Samurai Storm DIA

 

The Daimyo Kuroda Nagamasa among Twenty-four Retainers, Kanō Toun Masunobu, ink on silk. Detroit Institute of Arts

The Daimyo Kuroda Nagamasa among Twenty-four Retainers, Kanō Toun Masunobu, ink on silk. Detroit Institute of Arts

By Pam Marcil

(DETROIT, MI) – There is a lot more to the legendary Japanese samurai than meets the eye, and visitors to the Detroit Institute of Arts (DIA) exhibition Samurai: Beyond the Sword will experience the nuanced culture of these revered warriors through around 130 artworks that tell their story. The exhibition is on view March 9–June 1, 2014.

This exhibition is organized by the Detroit Institute of Arts, based on the original exhibition Lethal Beauty, curated by Dr. Andreas Marks for the Clark Center for Japanese Art and Culture, with tour organized by International Arts & Artists, Washington, DC.

Birgitta Augustin, DIA associate curator and acting department head of Arts of Asia & the Islamic World, along with consultant Masako Watanabe, curated Samurai: Beyond the Sword.

In Detroit, Samurai: Beyond the Sword is generously supported by Toyota, DENSO International America, Inc., E. Rhodes and Leona B. Carpenter Foundation, and Yazaki North America, Inc.

The exhibition offers an in-depth look at the samurai—shoguns (supreme military rulers), daimyo (regional lords) and soldiers—who sought balance between military and cultural pursuits. Samurai: Beyond the Sword explores artworks that project the image of the samurai not only as fierce warriors but also as patrons of the arts and sophisticated artists and scholars, focusing on the relatively peaceful Edo period (1603–1868).

“There has long been a fascination with Japan’s elite samurai warriors,” said Graham W. J. Beal, DIA director. “Some people might not be aware that to become a samurai, study of the arts and literature was required, along with military training. The artworks in the exhibition provide a look at these various facets of samurai culture.”

Menacing suits of armor and meticulously crafted sword blades are evidence of the samurai’s military might, while exquisitely painted scenes of nature and finely crafted tea ceremony objects reveal their aesthetic ideals. Many objects used for battle are embellished with artistic, literary and spiritual symbols, illustrating the integration of samurai values.

Among the artworks are helmets, face masks, and paintings of legendary Buddhist and Chinese figures, as well as scenes of epic battles, shimmering Noh theatre costumes and illustrated classical literature on screen and scroll paintings. These and other objects reveal the principles of awareness and mindfulness that samurai pursued throughout their lives.

Samurai means “one who serves,” and, at one point, they were warriors who served Japan’s emperor and nobility as swords for hire. Over time, the samurai organized into powerful warrior bands with the manpower and military training to grasp political control for themselves. For several centuries, warring samurai factions battled for land and supremacy.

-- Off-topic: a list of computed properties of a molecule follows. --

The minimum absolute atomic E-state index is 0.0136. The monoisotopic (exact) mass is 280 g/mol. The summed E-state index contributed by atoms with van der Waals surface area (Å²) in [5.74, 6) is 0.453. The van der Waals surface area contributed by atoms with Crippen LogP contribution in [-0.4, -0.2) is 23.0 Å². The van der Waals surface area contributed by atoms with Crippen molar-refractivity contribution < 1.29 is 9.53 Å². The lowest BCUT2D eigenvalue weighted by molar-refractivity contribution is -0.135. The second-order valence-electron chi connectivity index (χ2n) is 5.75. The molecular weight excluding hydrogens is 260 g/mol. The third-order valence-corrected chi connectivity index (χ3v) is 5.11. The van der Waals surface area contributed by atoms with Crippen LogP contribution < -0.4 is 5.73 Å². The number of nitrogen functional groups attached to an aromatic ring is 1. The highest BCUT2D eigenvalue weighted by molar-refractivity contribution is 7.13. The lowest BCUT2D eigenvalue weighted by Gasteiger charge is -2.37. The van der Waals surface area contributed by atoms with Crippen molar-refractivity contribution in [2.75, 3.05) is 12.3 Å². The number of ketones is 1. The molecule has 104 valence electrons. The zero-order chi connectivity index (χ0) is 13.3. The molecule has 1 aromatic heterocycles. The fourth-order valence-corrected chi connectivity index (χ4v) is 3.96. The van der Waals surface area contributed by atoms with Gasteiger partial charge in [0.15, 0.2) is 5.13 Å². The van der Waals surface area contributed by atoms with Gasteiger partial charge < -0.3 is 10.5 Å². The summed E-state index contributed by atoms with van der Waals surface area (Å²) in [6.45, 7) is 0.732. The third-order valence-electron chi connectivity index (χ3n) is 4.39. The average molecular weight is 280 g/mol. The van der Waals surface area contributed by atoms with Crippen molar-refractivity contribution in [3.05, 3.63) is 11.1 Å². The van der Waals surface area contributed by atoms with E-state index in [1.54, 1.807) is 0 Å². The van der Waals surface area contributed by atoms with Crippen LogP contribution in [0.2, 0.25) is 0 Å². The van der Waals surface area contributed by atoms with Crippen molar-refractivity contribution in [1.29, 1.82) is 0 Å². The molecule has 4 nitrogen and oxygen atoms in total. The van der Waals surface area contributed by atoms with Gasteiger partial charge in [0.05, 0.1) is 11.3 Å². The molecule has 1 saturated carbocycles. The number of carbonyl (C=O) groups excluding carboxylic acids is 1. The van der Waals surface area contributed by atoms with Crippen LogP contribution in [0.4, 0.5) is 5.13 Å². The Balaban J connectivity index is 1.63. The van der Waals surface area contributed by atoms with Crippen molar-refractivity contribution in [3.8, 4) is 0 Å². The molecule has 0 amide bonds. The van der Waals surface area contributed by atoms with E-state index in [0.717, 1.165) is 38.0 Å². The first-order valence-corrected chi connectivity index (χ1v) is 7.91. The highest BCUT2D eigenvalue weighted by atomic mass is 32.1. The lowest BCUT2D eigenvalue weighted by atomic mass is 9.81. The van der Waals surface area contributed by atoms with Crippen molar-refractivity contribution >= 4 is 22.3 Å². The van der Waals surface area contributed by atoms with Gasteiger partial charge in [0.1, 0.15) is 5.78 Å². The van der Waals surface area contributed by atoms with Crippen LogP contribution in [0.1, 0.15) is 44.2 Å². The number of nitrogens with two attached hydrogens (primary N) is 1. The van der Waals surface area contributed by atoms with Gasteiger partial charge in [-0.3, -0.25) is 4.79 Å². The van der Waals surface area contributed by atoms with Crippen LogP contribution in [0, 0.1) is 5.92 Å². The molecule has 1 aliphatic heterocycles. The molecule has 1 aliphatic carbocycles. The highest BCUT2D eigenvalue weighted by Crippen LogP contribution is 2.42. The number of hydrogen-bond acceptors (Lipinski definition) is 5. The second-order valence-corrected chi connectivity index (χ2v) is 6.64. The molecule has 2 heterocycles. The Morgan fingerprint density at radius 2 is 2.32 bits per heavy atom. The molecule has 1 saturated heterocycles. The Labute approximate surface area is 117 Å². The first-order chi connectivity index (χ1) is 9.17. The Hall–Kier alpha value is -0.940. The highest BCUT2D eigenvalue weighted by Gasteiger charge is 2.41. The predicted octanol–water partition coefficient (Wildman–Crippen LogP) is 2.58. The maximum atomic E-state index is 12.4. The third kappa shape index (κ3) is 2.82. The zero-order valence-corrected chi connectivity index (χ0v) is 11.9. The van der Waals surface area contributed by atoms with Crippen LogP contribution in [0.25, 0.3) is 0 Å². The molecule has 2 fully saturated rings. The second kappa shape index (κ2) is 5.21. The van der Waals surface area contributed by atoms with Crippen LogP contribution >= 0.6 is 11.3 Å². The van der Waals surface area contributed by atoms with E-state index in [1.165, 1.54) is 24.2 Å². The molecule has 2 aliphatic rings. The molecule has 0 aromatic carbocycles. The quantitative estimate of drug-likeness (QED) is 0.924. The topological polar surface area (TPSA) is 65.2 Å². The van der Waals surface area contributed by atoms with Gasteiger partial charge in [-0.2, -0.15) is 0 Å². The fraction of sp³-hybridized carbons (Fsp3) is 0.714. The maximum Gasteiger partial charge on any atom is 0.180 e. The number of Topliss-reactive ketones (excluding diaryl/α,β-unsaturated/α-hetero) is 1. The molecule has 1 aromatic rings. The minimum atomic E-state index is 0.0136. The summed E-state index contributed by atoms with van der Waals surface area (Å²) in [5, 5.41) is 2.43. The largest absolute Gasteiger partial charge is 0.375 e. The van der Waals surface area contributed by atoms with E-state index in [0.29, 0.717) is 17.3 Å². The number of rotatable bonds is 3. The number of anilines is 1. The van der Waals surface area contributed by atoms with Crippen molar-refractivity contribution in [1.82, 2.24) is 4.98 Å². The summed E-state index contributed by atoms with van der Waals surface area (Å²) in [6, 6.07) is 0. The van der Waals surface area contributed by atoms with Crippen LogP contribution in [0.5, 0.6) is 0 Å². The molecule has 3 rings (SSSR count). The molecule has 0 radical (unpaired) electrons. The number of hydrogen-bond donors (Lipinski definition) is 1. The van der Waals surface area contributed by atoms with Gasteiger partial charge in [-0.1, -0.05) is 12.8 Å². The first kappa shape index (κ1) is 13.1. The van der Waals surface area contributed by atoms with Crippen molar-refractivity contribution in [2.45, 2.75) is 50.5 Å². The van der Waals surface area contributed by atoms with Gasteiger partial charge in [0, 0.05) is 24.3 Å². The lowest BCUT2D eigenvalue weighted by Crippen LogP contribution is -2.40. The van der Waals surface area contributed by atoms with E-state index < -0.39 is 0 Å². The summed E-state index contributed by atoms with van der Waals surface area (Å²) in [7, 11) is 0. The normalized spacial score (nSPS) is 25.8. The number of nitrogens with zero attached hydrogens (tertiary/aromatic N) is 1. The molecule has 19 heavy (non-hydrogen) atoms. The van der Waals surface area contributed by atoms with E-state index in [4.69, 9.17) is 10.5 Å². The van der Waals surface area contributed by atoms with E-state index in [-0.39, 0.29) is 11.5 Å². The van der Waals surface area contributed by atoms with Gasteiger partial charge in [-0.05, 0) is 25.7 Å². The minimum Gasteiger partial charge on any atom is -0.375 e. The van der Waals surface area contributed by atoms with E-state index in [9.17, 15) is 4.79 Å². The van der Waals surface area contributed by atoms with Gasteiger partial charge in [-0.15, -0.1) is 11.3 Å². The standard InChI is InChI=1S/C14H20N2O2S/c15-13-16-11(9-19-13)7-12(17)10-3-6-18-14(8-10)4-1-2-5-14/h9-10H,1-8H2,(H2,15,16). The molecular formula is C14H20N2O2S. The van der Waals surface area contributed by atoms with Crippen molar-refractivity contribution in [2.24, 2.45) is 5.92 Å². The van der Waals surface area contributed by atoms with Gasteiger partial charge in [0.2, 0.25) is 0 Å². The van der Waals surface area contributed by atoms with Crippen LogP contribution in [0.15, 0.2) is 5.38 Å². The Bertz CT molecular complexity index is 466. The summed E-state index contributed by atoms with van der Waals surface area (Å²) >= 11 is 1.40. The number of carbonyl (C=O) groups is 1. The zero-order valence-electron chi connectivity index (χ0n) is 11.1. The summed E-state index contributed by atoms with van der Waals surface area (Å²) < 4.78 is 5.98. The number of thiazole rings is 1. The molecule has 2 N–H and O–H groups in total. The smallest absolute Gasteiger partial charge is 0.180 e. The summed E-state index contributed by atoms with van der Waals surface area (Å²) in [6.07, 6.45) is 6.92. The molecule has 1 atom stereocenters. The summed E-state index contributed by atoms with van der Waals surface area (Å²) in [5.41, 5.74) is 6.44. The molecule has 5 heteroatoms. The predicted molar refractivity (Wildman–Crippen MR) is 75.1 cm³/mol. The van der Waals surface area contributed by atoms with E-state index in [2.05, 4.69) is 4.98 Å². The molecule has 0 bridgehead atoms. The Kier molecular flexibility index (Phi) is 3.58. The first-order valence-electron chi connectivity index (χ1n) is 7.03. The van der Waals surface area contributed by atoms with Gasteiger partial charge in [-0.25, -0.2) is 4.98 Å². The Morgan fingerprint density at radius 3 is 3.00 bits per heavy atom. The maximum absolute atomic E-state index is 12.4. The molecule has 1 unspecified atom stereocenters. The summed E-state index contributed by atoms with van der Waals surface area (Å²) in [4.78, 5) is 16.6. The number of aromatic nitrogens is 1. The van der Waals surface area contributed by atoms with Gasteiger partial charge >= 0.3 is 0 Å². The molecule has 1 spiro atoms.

This changed in 1603, when the country was unified by Tokugawa leyasu, the supreme military ruler, known as the shogun. The rigid laws and social hierarchy he and his successors enforced kept Japan relatively peaceful under the Tokugawa rule for more than 250 years. As warfare became less prevalent, samurai military equipment became powerful displays of warrior heritage, pride and power.

The samurai were officially disbanded in 1876 and were no longer permitted to carry swords. The exhibition presents innovative examples of how samurai weapons and fittings were recycled and given new purposes, such as a bonsai basin from sword sheaths and a pill box from sword fittings.

An array of programs will be offered to enhance the themes in the exhibition, including artist demonstrations, live music and films. A schedule is provided below.

On March 8 from 6 to 10 p.m. a special preview will be hosted by the DIA’s Asian & Islamic Art Forum together with the Consul General of Japan in Detroit, the Honorable Kazuyuki Katayama, who serves as the event’s honorary chair. Tickets are $250 and include a reception with cocktails and hors d’oeuvres, a three-course dinner with a Japanese flair, an exhibition viewing and valet parking. Ticket information is available online.

A catalog of the traveling exhibition authored by Dr. Marks, Lethal Beauty: Samurai Weapons and Armor, is available in soft cover for $20 in the DIA’s museum shop. A special issue of the DIA’s Bulletin, featuring essays by nine experts on the art and arts of Japan’s warriors, will be available in the museum shop for $15.

Exhibition tickets are on sale now and are $16 for adults, $8 for ages 6–17, and free for DIA members. Group tickets (15+) are $12 per ticket and discounts are available for early reservations. Purchase at DIA Box Office, dia.org or 313-833-4005. A $3.50 charge applies to nonmember tickets not purchased at the DIA. Tickets are timed, and advance purchase is recommended.

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